What amazes me the most is that I see so many people, particularly western professionals, psychologists, stressed out executives who come from all over the world to meditate in Pune;  to be present, to free themselves from the stress and the anxiety for the future, and to forget the pains of the past. They leave the meditation centre and return to their hotel, alone, to eat well and sleep in a comfortable bed.

Around the corner, there are the ones who sleep in a not so comfortable bed and are probably exhausted after chopping rocks all day long. They do not think about the future and avoid remembering the past. They do not travel thousands of miles seeking to be in the present. They simply enjoy it… and smile, and stay together, even if they are poor.

A few words from Osho’s book called “Maturity”:

Sometimes, limit yourself to do nothing. Relax on the grass and look into the sky. Sometimes, close your eyes and simply look at your inner world let your thoughts move, float, let your wishes come and go.  Imagine, “not to be” for a second. In your house, pretend that you do not exist for a few moments. Imagine it, one day you will not be there anymore.

Originally posted on: 13 June 2010
Last updated on: 18 February 2024

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Silvia Damiano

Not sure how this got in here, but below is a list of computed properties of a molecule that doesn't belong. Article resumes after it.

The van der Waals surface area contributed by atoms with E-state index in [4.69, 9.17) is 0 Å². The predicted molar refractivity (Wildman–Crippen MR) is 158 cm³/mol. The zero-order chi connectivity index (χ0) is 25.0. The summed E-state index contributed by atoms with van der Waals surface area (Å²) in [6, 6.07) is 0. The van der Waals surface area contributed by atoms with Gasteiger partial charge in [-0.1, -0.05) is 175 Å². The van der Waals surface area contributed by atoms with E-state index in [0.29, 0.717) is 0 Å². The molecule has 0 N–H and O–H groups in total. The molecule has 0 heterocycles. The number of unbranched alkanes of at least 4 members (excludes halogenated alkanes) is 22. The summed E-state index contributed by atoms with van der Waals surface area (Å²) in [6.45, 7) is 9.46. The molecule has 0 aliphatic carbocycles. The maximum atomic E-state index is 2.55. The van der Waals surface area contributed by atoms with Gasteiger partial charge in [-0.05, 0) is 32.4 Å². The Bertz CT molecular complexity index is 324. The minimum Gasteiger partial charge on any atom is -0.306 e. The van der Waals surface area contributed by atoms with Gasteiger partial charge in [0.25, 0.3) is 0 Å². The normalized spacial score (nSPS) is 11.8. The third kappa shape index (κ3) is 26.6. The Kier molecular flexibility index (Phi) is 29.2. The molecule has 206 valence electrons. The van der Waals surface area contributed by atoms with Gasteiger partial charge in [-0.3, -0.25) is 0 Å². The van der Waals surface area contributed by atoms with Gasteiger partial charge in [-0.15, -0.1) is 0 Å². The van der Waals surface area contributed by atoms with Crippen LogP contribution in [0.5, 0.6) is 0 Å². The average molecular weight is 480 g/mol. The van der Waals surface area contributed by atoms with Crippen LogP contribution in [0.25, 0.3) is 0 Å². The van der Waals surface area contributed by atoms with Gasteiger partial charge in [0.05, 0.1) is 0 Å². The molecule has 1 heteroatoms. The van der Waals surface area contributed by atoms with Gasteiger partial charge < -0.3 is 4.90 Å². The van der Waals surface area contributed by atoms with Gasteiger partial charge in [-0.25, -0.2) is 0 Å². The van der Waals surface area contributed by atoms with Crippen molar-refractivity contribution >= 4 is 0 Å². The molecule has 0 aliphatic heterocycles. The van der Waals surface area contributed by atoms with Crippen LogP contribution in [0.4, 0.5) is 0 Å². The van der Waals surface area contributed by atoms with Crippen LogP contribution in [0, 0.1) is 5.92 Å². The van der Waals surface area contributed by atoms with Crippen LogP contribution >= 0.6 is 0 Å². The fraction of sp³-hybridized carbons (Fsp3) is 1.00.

Silvia Damiano

Founder & CEO
About my Brain Institute

Scientist, educator, author, speaker, coach, award-winning leadership specialist, filmmaker and creator of the i4 Neuroleader Model & Methodology.

Silvia's scientific background and curiosity about the human brain led her to a decade long journey of research into optimal brain functioning and the application of neuroscience in leadership and daily life. Her past and current roles have uniquely prepared her for the current undertaking, that of leadership activist & change agent.

Silvia Damiano founded The About my Brain Institute in 2009, with the purpose of democratising leadership & neuroscience. She has a passionately held belief, that leaders in our 21st century global economy and their organisations must radically change long-held ideas of what constitutes effective leadership

In her ground-breaking books ‘Leadership is Upside Down’, ‘Brain-Friendly Leadership’ and the 2018 documentary ‘Make Me A Leader’, Silvia provides both compelling evidence and explores the importance of leadership in our personal and professional lives and what it takes to develop the human behind the leader.

Silvia has worked in different countries, across many industries, helping teams and organisations improve business performance. Silvia’s clients have described her as a passionate, dynamic, a highly experienced speaker and master facilitator on the topics of Emotional Intelligence, Cultural Change, Neuroleadership & Engagement.

Silvia is passionate about leaving a legacy of well-rounded leaders who can act and decide in a way that better serves humanity. Her clients include Microsoft, Australian Stock Exchange, NSW Government, VISA, Fuji Xerox and Manpower amongst many other global companies.